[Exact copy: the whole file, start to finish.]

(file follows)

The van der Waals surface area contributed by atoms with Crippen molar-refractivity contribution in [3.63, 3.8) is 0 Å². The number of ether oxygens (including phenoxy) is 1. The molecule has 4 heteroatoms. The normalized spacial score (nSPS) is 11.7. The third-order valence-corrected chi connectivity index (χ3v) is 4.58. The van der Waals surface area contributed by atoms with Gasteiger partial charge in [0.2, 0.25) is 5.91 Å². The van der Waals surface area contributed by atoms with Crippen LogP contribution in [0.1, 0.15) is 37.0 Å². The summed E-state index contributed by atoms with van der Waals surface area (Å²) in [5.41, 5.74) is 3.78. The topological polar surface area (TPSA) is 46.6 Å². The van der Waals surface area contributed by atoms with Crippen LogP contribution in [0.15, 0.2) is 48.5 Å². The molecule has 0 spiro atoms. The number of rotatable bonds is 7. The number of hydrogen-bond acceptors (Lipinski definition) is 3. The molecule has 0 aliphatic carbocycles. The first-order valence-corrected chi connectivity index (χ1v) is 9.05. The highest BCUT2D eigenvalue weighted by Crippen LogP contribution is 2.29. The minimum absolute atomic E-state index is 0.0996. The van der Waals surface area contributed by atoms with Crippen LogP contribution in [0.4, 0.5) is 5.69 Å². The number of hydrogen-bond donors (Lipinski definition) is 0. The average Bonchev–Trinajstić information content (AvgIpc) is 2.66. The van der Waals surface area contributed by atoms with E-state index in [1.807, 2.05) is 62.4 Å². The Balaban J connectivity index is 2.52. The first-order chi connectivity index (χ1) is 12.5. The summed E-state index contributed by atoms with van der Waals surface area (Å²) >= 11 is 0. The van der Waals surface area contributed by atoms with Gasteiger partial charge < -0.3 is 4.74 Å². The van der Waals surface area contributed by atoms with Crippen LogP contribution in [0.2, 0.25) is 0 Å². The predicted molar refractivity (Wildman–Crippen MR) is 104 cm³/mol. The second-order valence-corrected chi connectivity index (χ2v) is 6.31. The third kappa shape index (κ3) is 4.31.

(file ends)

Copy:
The van der Waals surface area contributed by atoms with Crippen molar-refractivity contribution in [3.63, 3.8) is 0 Å². The number of ether oxygens (including phenoxy) is 1. The molecule has 4 heteroatoms. The normalized spacial score (nSPS) is 11.7. The third-order valence-corrected chi connectivity index (χ3v) is 4.58. The van der Waals surface area contributed by atoms with Gasteiger partial charge in [0.2, 0.25) is 5.91 Å². The van der Waals surface area contributed by atoms with Crippen LogP contribution in [0.1, 0.15) is 37.0 Å². The summed E-state index contributed by atoms with van der Waals surface area (Å²) in [5.41, 5.74) is 3.78. The topological polar surface area (TPSA) is 46.6 Å². The van der Waals surface area contributed by atoms with Crippen LogP contribution in [0.15, 0.2) is 48.5 Å². The molecule has 0 spiro atoms. The number of rotatable bonds is 7. The number of hydrogen-bond acceptors (Lipinski definition) is 3. The molecule has 0 aliphatic carbocycles. The first-order valence-corrected chi connectivity index (χ1v) is 9.05. The highest BCUT2D eigenvalue weighted by Crippen LogP contribution is 2.29. The minimum absolute atomic E-state index is 0.0996. The van der Waals surface area contributed by atoms with Crippen LogP contribution in [0.4, 0.5) is 5.69 Å². The number of hydrogen-bond donors (Lipinski definition) is 0. The average Bonchev–Trinajstić information content (AvgIpc) is 2.66. The van der Waals surface area contributed by atoms with E-state index in [1.807, 2.05) is 62.4 Å². The Balaban J connectivity index is 2.52. The first-order chi connectivity index (χ1) is 12.5. The summed E-state index contributed by atoms with van der Waals surface area (Å²) >= 11 is 0. The van der Waals surface area contributed by atoms with Gasteiger partial charge < -0.3 is 4.74 Å². The van der Waals surface area contributed by atoms with Crippen LogP contribution in [0.2, 0.25) is 0 Å². The predicted molar refractivity (Wildman–Crippen MR) is 104 cm³/mol. The second-order valence-corrected chi connectivity index (χ2v) is 6.31. The third kappa shape index (κ3) is 4.31.